Day 2: 3rd April, 2009 The day began with measurement of Sun's Declination from the Niyat Chakra of the Misra Yantra instrument, the technique was also explained to an audience of 7 people watching the web cast from around the world. Our webcast audience kept asking us questions over the chat. One woman from US said that she come to India more than decade ago and wanted to learn about the Jantar Mantar, and now she was happy.

This webcast was followed by Dr. Rathnasree, director Nehru Planetarium, New Delhi together with Mr. Vikrant Narang. Scientific Officer, SPACE giving a tour of all the instruments over the webcast. We've been trying to webcast our activities from Jantar Mantar since last many years, finally it was achieved.

We also performed calibration of the Samrat Yantra instruments by marking the Local Solar Time lines for every minute on a flex sheet, stretched over the horizontal portion of its dial. We hope to achieve an accuracy of about 10 seconds in reading the LST with these markings. Samrat Yantra was designed to give an accuracy of 2 seconds originally, but that is really challenging because of the penumbra problem.

Sidewalk astronomy continued throughout the day with our educators showing people safe ways to view Sun through the solar viewing glasses and a projected image of the Sun through a telescope. People were also told about the July 22nd TSE passing from India. In the evening, a huge number of people gathered to see the craters of the moon and Saturn, lots of questions were asked by people and the young children really enjoyed the sight. A bright (-2.4) mag ISS pass was the highlight of this sidewalk astronomy. (Total number of people who were shown the sun: 300, Total number of people who were shown Moon and Saturn: 250)

In the evening, we screened the classic video 'Powers of 10' for an audience of over 100 people which covers the smallest structures of the universe (sub atomic particles) to some of the largest (galactic super clusters) in 40 orders of magnitude. It was an incredible journey which left the audience amazed by making them realize first the insignificance of our size in the universe and at the same time realizing how tiny are the particles that make us up.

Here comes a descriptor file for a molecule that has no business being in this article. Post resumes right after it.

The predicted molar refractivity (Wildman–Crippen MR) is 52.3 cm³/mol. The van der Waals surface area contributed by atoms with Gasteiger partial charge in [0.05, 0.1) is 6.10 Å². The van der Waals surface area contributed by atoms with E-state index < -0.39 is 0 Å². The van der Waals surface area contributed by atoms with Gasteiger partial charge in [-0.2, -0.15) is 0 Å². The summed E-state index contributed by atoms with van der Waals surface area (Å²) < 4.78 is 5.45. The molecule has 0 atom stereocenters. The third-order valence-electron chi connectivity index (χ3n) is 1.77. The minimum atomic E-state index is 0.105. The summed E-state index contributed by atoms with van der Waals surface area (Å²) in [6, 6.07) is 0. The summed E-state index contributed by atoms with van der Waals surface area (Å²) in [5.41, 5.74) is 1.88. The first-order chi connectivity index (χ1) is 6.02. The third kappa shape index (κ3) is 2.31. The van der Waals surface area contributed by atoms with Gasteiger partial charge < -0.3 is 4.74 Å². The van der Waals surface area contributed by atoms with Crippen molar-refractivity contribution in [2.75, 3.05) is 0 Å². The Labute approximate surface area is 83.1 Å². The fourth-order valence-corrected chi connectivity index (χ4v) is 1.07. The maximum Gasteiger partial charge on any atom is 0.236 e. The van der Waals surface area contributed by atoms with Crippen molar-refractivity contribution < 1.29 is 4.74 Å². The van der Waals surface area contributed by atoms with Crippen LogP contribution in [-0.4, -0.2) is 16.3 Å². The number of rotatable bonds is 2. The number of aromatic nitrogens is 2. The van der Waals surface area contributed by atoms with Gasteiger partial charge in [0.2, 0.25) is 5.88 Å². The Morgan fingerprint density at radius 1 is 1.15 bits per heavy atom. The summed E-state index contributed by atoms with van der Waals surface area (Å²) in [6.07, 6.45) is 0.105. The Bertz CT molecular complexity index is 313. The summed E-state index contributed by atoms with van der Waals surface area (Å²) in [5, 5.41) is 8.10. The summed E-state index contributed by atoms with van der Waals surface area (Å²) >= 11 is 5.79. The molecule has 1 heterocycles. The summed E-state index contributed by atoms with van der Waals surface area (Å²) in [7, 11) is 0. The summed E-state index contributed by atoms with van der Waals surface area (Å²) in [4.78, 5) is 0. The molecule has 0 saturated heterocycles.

This was followed by the screening of around the Live webcast of 'Around the World in 80 Telescopes'

Day 3: 4th April, 2009 was the most exciting day in SPACE 100 hours celebrations so far; in spite of a hectic previous day, our team arrived at Jantar Mantar by 9:00 AM. Being
Saturday, we were expecting a huge crowd. Many schools students and teachers (some of them being members of SPACE) from Amity International School, Saket, KR Mangalam World School, Greater Kailash - II; Birla Vidya Niketan, Pushpa Vihar; Delhi Public School, Ghaziabad; Gurunanak Public School, Pitam Pura; Tagore International School, East of Kailash and Indian School joined in the 100HA celebrations.

April 4th was also celebrated as the 3rd International Side Walk Astronomy Night (ISAN).

We have placed two 5” Newtonian Reflectors near Mc Donalds at Inner Circle, Cannaught Place – Delhi’s one of the most well known market places and an 8” at the Jantar Mantar manned by Subir, Scientific Officer, SPACE.

Soon curious onlookers realizing that the show was free, started lining up behind the telescopes, at one point the line reached about 20 meters in length behind one of these scopes. Lots of questions were asked about Saturns Rings and Moons Craters. The lines only finished an hour after completely after the shops had all closed down by 10:30 PM. A total of more than 2250 people got their first glimpse of Moon and Saturn – a sight first seen by Galileo 400 years back.

Three cheers for 100HA-truly an event 400 years in the making.

To the sky, which enthralls!!!

For More Details visit our website: http://www.gespl.org/iya/iya.html